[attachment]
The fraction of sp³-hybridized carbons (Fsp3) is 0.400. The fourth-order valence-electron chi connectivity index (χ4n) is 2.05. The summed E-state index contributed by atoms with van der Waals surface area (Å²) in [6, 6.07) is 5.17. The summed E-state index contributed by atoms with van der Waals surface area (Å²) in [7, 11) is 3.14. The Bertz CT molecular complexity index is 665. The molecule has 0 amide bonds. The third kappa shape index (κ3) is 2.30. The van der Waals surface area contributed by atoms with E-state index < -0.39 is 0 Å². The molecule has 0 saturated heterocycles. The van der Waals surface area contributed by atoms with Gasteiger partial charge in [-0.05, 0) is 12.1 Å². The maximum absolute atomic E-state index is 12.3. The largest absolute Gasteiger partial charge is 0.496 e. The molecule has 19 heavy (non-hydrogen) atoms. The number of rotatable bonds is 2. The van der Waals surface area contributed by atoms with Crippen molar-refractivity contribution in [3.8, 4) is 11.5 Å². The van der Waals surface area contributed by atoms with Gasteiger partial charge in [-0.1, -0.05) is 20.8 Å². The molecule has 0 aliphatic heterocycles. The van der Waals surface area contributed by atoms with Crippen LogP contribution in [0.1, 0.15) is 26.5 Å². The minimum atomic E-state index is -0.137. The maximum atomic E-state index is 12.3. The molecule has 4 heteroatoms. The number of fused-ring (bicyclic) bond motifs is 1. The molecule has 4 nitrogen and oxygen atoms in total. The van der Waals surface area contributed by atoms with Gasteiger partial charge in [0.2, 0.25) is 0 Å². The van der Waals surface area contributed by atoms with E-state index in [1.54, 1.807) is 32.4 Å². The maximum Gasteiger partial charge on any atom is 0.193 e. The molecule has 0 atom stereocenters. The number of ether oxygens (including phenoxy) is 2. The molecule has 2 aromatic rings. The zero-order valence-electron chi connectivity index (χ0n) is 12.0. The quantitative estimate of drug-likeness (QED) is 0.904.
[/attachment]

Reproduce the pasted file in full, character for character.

The fraction of sp³-hybridized carbons (Fsp3) is 0.400. The fourth-order valence-electron chi connectivity index (χ4n) is 2.05. The summed E-state index contributed by atoms with van der Waals surface area (Å²) in [6, 6.07) is 5.17. The summed E-state index contributed by atoms with van der Waals surface area (Å²) in [7, 11) is 3.14. The Bertz CT molecular complexity index is 665. The molecule has 0 amide bonds. The third kappa shape index (κ3) is 2.30. The van der Waals surface area contributed by atoms with E-state index < -0.39 is 0 Å². The molecule has 0 saturated heterocycles. The van der Waals surface area contributed by atoms with Gasteiger partial charge in [-0.05, 0) is 12.1 Å². The maximum absolute atomic E-state index is 12.3. The largest absolute Gasteiger partial charge is 0.496 e. The molecule has 19 heavy (non-hydrogen) atoms. The number of rotatable bonds is 2. The van der Waals surface area contributed by atoms with Crippen molar-refractivity contribution in [3.8, 4) is 11.5 Å². The van der Waals surface area contributed by atoms with Gasteiger partial charge in [-0.1, -0.05) is 20.8 Å². The molecule has 0 aliphatic heterocycles. The van der Waals surface area contributed by atoms with Crippen LogP contribution in [0.1, 0.15) is 26.5 Å². The minimum atomic E-state index is -0.137. The maximum atomic E-state index is 12.3. The molecule has 4 heteroatoms. The number of fused-ring (bicyclic) bond motifs is 1. The molecule has 4 nitrogen and oxygen atoms in total. The van der Waals surface area contributed by atoms with Gasteiger partial charge in [0.2, 0.25) is 0 Å². The van der Waals surface area contributed by atoms with E-state index in [1.54, 1.807) is 32.4 Å². The maximum Gasteiger partial charge on any atom is 0.193 e. The molecule has 0 atom stereocenters. The number of ether oxygens (including phenoxy) is 2. The molecule has 2 aromatic rings. The zero-order valence-electron chi connectivity index (χ0n) is 12.0. The quantitative estimate of drug-likeness (QED) is 0.904.